Tips for Breastfeeding Moms Who Are Leaking Breast Milk

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Leaking breast milk from your breasts is a common and sometimes embarrassing experience that occurs with breastfeeding. In the first few weeks after your breast milk comes in, it may drip or even spray out of your breasts at any time.

Some new mothers don't consider leaking to be a problem at all while others view it as just a slight inconvenience. The leaking may diminish or even stop once your breast milk supply adjusts to your baby's needs.

When Leaking Occurs

New mothers with overabundant milk supply or hyperactive let-down reflex, may find the leaking continues longer than normal. For these ladies, leaking breast milk can be messy, embarrassing, and frustrating, especially if you have to go back to work. You are more likely to leak breast milk:

  • You may leak at the end of your pregnancy.
  • If your breasts become too full they may leak because leaking relieves pressure and can help prevent some of the common problems of breastfeeding, such as breast engorgement, plugged milk ducts, and mastitis.
  • The breast not in use may leak while you breastfeed on the other breast.
  • When you hear your baby or another baby cry, think about your baby, or see a picture of your baby, your breasts may leak.
  • When you take a shower, the warm water flowing over your breasts can stimulate leaking.
  • When you are intimate with your partner, you may discover that you're leaking.
  • Breasts also can leak for no reason at all.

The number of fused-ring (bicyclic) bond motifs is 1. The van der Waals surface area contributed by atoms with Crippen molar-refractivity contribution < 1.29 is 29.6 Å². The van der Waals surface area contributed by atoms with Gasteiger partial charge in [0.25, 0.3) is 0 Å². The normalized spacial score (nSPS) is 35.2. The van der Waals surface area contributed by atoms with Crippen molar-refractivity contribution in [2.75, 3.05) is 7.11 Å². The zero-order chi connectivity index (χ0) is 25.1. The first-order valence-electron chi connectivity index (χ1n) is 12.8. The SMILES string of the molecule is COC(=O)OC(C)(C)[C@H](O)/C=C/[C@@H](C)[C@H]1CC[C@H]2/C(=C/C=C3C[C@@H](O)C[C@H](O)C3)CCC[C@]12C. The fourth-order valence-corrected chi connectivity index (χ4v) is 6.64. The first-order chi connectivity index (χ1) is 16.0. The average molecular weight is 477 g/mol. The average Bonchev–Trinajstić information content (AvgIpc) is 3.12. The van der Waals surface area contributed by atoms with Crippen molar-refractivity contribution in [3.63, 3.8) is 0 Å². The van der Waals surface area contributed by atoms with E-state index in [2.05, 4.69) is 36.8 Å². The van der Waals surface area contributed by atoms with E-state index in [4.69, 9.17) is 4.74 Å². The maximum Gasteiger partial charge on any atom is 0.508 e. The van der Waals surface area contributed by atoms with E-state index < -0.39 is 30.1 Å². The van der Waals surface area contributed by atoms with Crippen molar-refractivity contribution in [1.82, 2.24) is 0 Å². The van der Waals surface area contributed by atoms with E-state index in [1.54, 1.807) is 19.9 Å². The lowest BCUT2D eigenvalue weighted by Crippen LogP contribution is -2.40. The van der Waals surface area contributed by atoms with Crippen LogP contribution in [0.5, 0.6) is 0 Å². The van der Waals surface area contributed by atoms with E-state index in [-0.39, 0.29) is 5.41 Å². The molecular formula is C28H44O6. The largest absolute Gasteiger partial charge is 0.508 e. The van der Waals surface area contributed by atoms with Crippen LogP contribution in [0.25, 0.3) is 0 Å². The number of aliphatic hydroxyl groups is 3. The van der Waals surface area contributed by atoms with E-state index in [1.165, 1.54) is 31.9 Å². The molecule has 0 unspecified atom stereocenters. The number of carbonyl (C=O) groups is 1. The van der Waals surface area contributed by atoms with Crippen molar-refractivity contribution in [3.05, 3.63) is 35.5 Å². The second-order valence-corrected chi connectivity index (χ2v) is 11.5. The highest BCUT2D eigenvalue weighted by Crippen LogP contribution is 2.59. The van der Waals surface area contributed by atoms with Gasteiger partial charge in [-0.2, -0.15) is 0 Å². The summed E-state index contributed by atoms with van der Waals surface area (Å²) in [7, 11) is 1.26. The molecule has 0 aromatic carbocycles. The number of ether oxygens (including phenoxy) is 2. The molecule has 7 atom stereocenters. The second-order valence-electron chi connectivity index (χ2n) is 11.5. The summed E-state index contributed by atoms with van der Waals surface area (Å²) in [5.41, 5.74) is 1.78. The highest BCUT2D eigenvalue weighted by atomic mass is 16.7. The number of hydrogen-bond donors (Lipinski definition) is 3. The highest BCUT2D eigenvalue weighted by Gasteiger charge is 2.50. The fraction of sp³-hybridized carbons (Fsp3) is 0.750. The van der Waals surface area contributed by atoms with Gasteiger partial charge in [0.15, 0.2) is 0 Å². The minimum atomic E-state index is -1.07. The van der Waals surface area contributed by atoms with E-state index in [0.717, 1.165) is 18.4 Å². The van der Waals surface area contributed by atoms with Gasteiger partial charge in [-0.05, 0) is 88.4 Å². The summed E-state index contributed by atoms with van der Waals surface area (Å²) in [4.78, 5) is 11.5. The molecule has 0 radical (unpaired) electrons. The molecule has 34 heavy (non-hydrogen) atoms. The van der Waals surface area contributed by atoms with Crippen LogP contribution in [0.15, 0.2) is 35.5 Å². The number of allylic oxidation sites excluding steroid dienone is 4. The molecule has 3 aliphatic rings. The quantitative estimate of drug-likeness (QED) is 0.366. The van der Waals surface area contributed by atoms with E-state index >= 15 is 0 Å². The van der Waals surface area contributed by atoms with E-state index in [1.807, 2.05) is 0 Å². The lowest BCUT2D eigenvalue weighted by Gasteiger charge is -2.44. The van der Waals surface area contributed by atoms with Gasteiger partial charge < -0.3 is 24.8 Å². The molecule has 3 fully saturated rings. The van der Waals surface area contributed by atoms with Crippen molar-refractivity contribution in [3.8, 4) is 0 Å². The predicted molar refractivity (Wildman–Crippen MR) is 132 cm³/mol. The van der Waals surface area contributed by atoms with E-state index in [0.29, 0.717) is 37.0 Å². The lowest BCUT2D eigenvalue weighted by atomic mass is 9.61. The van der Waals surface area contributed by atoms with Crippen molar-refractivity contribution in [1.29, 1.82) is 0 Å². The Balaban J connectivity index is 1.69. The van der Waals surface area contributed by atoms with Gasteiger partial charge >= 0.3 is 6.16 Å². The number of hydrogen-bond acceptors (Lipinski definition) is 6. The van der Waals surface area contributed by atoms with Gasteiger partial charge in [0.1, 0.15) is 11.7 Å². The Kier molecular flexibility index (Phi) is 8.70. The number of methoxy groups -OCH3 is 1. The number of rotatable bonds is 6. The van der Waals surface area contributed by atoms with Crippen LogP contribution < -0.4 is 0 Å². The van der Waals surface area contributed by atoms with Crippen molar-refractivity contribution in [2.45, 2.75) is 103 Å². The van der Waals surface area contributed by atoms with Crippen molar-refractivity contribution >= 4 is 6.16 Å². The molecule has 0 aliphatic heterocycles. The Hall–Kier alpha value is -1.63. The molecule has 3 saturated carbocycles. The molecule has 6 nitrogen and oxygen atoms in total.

Leaking Breast Milk and Sex

You release the hormone oxytocin during breast stimulation and orgasm. Because oxytocin is the same hormone that triggers the let-down reflex during breastfeeding, your breast milk may leak or spray from your breasts during sex. If this makes you uncomfortable, you can:

  • Talk to your partner.
  • Discuss your feelings and find out how your partner feels about it.
  • Nurse your baby or pump before having sex.
  • Wear a pretty nursing bra or other lingerie to help contain leaks and sprays.

Tips for Dealing With Leaky Breasts

Here are some tips to help you deal with leaking breast milk:

  • Wear breast pads. Wear breast pads in your nursing bra to absorb the milk, prevent embarrassment, and protect your clothing.
  • Breastfeed often. If you are with your baby, breastfeed often to prevent your breasts from becoming too full. This can help decrease the amount of leaking.
  • Express your breast milk or pump often. If you have to return to work or take time away from your baby for another reason, you can pump or use hand expression to relieve full breasts and help prevent leaks. Freeze and store your expressed milk for later use.
  • Apply pressure to your nipples. When you feel the tingling sensation of the let-down reflex begin, put pressure on your nipples to help stop the milk from flowing.
  • Wear clothing that can help hide leaks. Nursing clothes, dresses, shirts, and blouses with patterns can help disguise an accidental leak. Jackets, sweaters, and vests are also great to keep on hand in case you need to cover up.

How Long Leaking Lasts

For some new mothers, leaking will continue throughout breastfeeding and even during weaning. It's even normal to keep leaking for up to three weeks after your child has stopped breastfeeding. However, if you continue to leak breast milk three months after you have fully weaned your baby, it's time to see your doctor.

1 Source
Verywell Family uses only high-quality sources, including peer-reviewed studies, to support the facts within our articles. Read our editorial process to learn more about how we fact-check and keep our content accurate, reliable, and trustworthy.
  1. Osilla, Eva V., Sharma, Sandeep. National Center for Biotechnology Information, U.S. National Library of Medicine. Oxytocin. Last Update: March 2, 2019.

Additional Reading
  • Lawrence, Ruth A., MD, Lawrence, Robert M., MD. Breastfeeding A Guide For The Medical Profession Sixth Edition. Mosby. Philadelphia. 2005.

By Donna Murray, RN, BSN
Donna Murray, RN, BSN has a Bachelor of Science in Nursing from Rutgers University and is a current member of Sigma Theta Tau, the Honor Society of Nursing.